The largest concern for residents in the city of St. Louis and stakeholders living in the area is homicide and violent crime. The homicides have wreaked havoc on every segment and has spread to other critical areas. Many try to conflate/merge other challenges that impact public safety with the primary problem of homicides; their miscalculation only exacerbates the problem.
We can drastically reduce homicides by allowing our well-trained police professionals to arrest those criminals involved. The police are aware of those involved. The police know approximately 80% of the homicides being committed are by a small number of criminal elements associated with drugs and gangs.
The homicide problem cannot be solved by the suggestion of adding social workers, addressing 911 response times, or reenvisioning police. None of these politically concocted suggestions will work. Not at all. While social workers can be of assistance in non-emergency situations, the number of deaths associated with adding social workers and reducing the police budget (when there is a need for more police) is negligible. This is equivalent to treating an emergency room patient for a broken foot while the patient is experiencing a massive heart attack at the same time.
If we are serious, we must prioritize and focus on solving the problem. Our police are proud and responsible professionals. They want to be able to do the job, but they lack the permission to discharge their duties. The police have conducted exhaustive investigations and research to determine those involved. However, the gathering of this information and intelligence stops there. This leads to unsolved cases, and the frustration of victims, survivors, the community at-large, and the men and women in blue.
We have seen how this injustice has affected every area of our city. In the past few decades, businesses have either left or chosen to not expand. The quality of our education has dropped as families move further away from the city. And our murder numbers have led to us being a national punchline.
The questions should be asked: why are the responsible parties not allowing the police to arrest these criminals ravaging the city? Why are the people occupying the seats of power allowing innocent citizens to be preyed upon? Why would they allow the police to be scapegoated? The simple answer that we choose to ignore, election after election, is the lack of leadership.
For too long we have elected officials who have instituted flawed initiatives and policies that have led to no change but millions of dollars spent. In business, results like that would lead to a swift termination, but in politics, that just means another term in office, especially when we allow one party to basically rule all aspects of the city.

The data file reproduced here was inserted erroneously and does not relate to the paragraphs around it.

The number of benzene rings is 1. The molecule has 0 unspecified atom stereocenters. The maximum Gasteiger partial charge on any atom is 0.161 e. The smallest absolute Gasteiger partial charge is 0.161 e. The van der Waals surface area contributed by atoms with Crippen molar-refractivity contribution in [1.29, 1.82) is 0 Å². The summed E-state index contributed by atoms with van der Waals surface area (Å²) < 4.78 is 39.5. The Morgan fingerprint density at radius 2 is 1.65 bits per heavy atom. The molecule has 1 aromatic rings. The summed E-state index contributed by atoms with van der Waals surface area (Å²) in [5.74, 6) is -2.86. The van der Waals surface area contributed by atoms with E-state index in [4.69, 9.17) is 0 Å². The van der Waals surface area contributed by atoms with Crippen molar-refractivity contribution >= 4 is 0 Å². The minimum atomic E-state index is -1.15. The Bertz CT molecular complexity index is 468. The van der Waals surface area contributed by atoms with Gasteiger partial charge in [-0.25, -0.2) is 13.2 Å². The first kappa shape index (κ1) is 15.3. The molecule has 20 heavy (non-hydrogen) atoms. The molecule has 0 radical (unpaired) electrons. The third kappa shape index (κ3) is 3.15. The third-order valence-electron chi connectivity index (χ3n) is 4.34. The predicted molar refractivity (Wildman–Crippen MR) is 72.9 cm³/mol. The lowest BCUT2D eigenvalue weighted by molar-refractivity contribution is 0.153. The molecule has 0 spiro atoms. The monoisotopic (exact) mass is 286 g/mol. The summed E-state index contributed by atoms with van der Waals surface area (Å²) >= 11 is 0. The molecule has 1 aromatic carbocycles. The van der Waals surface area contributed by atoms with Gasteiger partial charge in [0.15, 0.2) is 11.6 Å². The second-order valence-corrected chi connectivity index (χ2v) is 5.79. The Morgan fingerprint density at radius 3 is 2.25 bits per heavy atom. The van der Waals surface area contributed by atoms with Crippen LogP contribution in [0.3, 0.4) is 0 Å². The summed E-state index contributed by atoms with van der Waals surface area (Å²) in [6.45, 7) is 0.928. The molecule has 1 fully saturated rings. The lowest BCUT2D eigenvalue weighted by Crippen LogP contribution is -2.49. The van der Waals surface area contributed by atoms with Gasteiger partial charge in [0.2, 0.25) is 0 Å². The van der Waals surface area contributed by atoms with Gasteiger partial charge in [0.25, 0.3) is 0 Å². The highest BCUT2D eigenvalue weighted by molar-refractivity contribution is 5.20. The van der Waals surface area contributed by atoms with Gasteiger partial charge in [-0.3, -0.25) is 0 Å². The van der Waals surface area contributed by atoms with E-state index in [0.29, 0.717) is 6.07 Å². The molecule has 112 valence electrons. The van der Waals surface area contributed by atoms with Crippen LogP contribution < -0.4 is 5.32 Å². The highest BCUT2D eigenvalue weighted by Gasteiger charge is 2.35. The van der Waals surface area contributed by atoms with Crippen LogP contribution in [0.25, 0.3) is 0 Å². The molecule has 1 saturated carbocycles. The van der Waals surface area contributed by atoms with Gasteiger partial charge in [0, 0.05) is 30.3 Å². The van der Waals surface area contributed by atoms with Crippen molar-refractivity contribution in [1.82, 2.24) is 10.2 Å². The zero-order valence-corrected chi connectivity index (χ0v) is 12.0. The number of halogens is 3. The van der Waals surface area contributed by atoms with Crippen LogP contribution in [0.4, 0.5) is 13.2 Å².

To turn the city around, we will need comprehensive planning. I will commission the key stakeholders necessary to develop three comprehensive plans: an economic, business and community-development plan that will create a template for housing, business designations and workforce development. These plans will demonstrate a seriousness of purpose, and they will provide us with a future direction and the opportunity for measurable progression. Potential residents and businesses need to feel safe and secure, and these plans will show that the city is committed to progress.
We must also evaluate how our education system is failing our students. No one is born a criminal; external factors are what eventually lead to a life of crime. We must ensure that our students are being challenged on a daily basis and given the opportunities to jump from education to career, whether that be through pursuing collegiate careers or an apprenticeship with one of our many amazing local unions. We must investigate all of these options and do our best to set these students up for success in the workplace so they do not turn to other means to find the kind of success that all too often ends in death or a jail cell.
We need to change the national narrative of St. Louis being a haven for criminals and instead implement plans that ensure future generations know that St. Louis is a haven for safety, business development, art, entertainment and superb baseball, hockey and soccer. Everyone who lives in this city knows the potential it harbors; we just need the right leadership in place to ensure that potential progress becomes a reality.
Andrew Jones, a candidate for St. Louis mayor, is a business executive in the St. Louis region.